Cost: 45€ for a full night of 6 concerts. Multi-night passes are 80€ for 2 nights, or 150€ for all 4 nights.
Reduced price tickets of 32€ are available for:
- Students of any age with student ID
- Teens and young adults between 16-24
- Seniors over 65
- Pre-seniors over 55 with a Nice Senior Plus card
- Two parents paying for 2 or more children’s tickets
- Disabled persons
Children from 10-15 are 20€, and children 4-9 years old are 9€.
Access: The in-town seaside location has super easy access via the tramway (tram stop Massena), or you can arrive by bike up the Prom, but definitely leave your car at home because parking is a bear. If you must drive, best to leave the car in one of the three Parc Azur park-and-ride lots along the tramway route, where your parking is free upon showing a round trip tram ticket, and on concert nights the tramway will be reinforced with extra trams from 9pm to the end of the night.
The Nice Jazz Festival hosts the OFF Festival (think Off-Broadway, or “off the beaten track”…) with nightly free concerts at 7pm on top of the Nice Chateau. Unfortunately the elevator is closed by then so you have to hike up the hill on foot, but the easiest way is to come up on the Garibaldi side (just take a right out of the Garibaldi line 2 tram stop) and follow the shady street access up the hill. You can also come up from the sea side but there are about 500 steps in full sun, so you will arrive a sweaty mess.
Arrival: Tight security causes a bit of an entry bottleneck at the start of the concerts, with the line sometimes wrapping around the block, but once the first concert gets underway the lines quickly abate. Those in the know arrive around 8:15pm, just as the sun dips behind the palms… you miss a little of the first concert, but you will get right in and avoid overheating in line, which up until then was in full sun.
What to bring: To stay hydrated, bring an empty plastic bottle that you can refill in the water filling stations. Wear comfortable shoes or flip-flops: the Verdure stage has seats but the Massena stage is standing room only. Between the two stages, you’ll find plenty of picnic tables and grassy space to relax. Bring a sarong to spread on the grass, which will also soften your seat if you are seated on the stone steps at the Verdure stage. And something to fan yourself with could also come in handy.
What to eat: Best food trucks are chez Pipo for socca, and Mother Trucker for artisanal cheeseburgers. The food truck lines are slow, but the music is great, so nobody seems to mind. At the drink stands you have to buy a reusable Nice Jazz Festival cup, so if you kept yours from last year, bring it!
Fan fun: After each set, the headliners on the Massena stage often pop out the side entrance behind the right side of the main stage to meet the fans, so that is where to hang out if you want to get an autograph or a quick selfie. Also, most are staying at the Hotel Radisson Blu, so this is the spot for nightly after-hours jam sessions in the bar.
Best hotels for the Nice Jazz Festival
- If you want to experience the Nice Jazz Festival from your own private skybox, book a sea-view room from the glamorous new 5-star Anantara Hotel or just have a cocktail or late dinner on their vast rooftop bar, where you can hear everything from the Massena main stage.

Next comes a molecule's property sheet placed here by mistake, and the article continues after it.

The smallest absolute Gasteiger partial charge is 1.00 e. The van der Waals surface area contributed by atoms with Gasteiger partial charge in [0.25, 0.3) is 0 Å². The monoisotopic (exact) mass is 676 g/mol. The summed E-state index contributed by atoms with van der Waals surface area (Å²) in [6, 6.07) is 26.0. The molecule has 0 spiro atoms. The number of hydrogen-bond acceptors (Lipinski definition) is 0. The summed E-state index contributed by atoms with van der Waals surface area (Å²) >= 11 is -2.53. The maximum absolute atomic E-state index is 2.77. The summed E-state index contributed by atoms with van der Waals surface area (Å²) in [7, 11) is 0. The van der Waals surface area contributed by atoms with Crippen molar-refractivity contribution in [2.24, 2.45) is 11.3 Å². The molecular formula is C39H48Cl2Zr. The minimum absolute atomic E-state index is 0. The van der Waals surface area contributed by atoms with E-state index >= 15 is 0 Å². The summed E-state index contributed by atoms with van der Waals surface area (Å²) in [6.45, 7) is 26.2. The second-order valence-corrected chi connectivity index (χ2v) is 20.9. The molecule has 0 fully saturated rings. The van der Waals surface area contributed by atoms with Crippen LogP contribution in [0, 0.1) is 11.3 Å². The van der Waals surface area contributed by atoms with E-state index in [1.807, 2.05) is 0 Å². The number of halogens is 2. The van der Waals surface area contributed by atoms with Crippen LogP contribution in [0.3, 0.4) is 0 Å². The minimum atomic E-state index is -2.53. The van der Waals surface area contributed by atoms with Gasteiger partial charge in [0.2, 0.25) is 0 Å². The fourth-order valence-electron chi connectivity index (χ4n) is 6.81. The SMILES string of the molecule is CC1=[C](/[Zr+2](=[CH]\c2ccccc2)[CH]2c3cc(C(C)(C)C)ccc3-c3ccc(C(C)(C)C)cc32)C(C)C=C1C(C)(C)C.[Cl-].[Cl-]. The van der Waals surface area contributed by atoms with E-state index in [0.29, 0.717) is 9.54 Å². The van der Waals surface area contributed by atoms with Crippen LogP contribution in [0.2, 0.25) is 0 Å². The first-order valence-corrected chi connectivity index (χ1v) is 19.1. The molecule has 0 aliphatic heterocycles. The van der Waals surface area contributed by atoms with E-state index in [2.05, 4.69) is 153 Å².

- To hobnob with the musicians, the 4-star Radisson Blu is the place to stay; the hotel is on the other end of the Prom but this is where most of the artists and musicians are housed, and their bar hosts nightly after-hour jam sessions into the wee hours that can be quite star-studded!
- The 3-star Hotel Albert 1ere might seem like a bargain and a great location just steps from the festival site, but you will get blasted with sound from both stages, so it is pure cacophony. However, if you plan to spend each night actually at the festival from start to finish, this hotel is super convenient.
How the Nice Jazz Festival Started
Jazz came to Nice with the WWII servicemen that took their R&R’s in the South of France, and the music scene in Nice was never the same. The first jazz festival in the world (true!) was in Nice in 1948 after Carnaval, and the headliners included Django Reinhardt and Louis Armstrong.
The original venues were the Nice Opera, the Casino on Place Massena at the epoch, and the final night wailed at the Hotel Negresco, where they jammed until dawn.
After a 23-year absence, the festival was reborn in 1971 in its current location, the seaside Theatre de Verdure and Place Massena. These years saw such greats as Ella Fitzgerald, T-Bone Walker, and Dizzy Gillespie.
In 1974 the festival moved up to Cimiez hill, a almost magical venue with stages set in the ruins of a Roman coliseum, in an ancient olive grove, and against the beautiful Matisse Museum, where the Nice Jazz Festival stayed for the next 37 years. The walking paths in the Cimiez gardens are all named after the jazz greats that played the festival during those golden years.
In retrospect everyone is very nostalgic for the magical ambiance the festival had on Cimiez, but at the time it was a problematic venue: the sound bled badly from one stage to another making a very disagreeable listening experience, the olive grove was very dusty and had terrible sight-lines due to all the trees, the neighbors hated it and did everything they could to enforce sound and time restrictions, the venue was too small so the ticket prices had to be higher, and there was no parking so we had to get up there and back packed like sweltering sardines in city shuttle buses.
… So, in 2011, in a controversial move, the festival moved back down to where it started, the seaside Theatre de Verdure and Place Massena, enabling lower ticket prices, easy public access, and cooling sea breezes.
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